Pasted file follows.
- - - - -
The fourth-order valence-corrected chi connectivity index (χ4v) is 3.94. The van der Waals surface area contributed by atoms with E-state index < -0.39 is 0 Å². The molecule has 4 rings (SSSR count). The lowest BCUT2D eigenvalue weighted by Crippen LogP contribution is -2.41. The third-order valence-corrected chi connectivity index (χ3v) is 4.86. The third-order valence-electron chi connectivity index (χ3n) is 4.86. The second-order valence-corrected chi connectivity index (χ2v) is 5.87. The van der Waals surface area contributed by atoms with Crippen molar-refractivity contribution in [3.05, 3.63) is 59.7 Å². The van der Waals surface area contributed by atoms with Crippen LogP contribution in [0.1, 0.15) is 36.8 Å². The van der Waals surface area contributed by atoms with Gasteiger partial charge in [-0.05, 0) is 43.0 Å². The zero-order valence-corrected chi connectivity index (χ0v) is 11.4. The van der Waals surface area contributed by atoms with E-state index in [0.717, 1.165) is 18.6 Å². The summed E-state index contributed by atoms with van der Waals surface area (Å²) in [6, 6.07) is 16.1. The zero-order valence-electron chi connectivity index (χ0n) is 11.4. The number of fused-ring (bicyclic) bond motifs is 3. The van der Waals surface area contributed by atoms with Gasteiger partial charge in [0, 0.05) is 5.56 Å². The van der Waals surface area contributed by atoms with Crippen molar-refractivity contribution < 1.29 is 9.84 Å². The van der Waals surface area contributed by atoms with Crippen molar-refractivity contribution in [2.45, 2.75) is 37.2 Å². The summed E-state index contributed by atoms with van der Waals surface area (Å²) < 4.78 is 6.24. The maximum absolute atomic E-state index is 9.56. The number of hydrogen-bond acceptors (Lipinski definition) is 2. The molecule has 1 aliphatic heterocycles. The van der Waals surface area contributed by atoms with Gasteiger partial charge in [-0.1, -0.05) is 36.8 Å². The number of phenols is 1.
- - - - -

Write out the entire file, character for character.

The fourth-order valence-corrected chi connectivity index (χ4v) is 3.94. The van der Waals surface area contributed by atoms with E-state index < -0.39 is 0 Å². The molecule has 4 rings (SSSR count). The lowest BCUT2D eigenvalue weighted by Crippen LogP contribution is -2.41. The third-order valence-corrected chi connectivity index (χ3v) is 4.86. The third-order valence-electron chi connectivity index (χ3n) is 4.86. The second-order valence-corrected chi connectivity index (χ2v) is 5.87. The van der Waals surface area contributed by atoms with Crippen molar-refractivity contribution in [3.05, 3.63) is 59.7 Å². The van der Waals surface area contributed by atoms with Crippen LogP contribution in [0.1, 0.15) is 36.8 Å². The van der Waals surface area contributed by atoms with Gasteiger partial charge in [-0.05, 0) is 43.0 Å². The zero-order valence-corrected chi connectivity index (χ0v) is 11.4. The van der Waals surface area contributed by atoms with E-state index in [0.717, 1.165) is 18.6 Å². The summed E-state index contributed by atoms with van der Waals surface area (Å²) in [6, 6.07) is 16.1. The zero-order valence-electron chi connectivity index (χ0n) is 11.4. The number of fused-ring (bicyclic) bond motifs is 3. The van der Waals surface area contributed by atoms with Gasteiger partial charge in [0, 0.05) is 5.56 Å². The van der Waals surface area contributed by atoms with Crippen molar-refractivity contribution < 1.29 is 9.84 Å². The van der Waals surface area contributed by atoms with Crippen molar-refractivity contribution in [2.45, 2.75) is 37.2 Å². The summed E-state index contributed by atoms with van der Waals surface area (Å²) < 4.78 is 6.24. The maximum absolute atomic E-state index is 9.56. The number of hydrogen-bond acceptors (Lipinski definition) is 2. The molecule has 1 aliphatic heterocycles. The van der Waals surface area contributed by atoms with Gasteiger partial charge in [-0.1, -0.05) is 36.8 Å². The number of phenols is 1.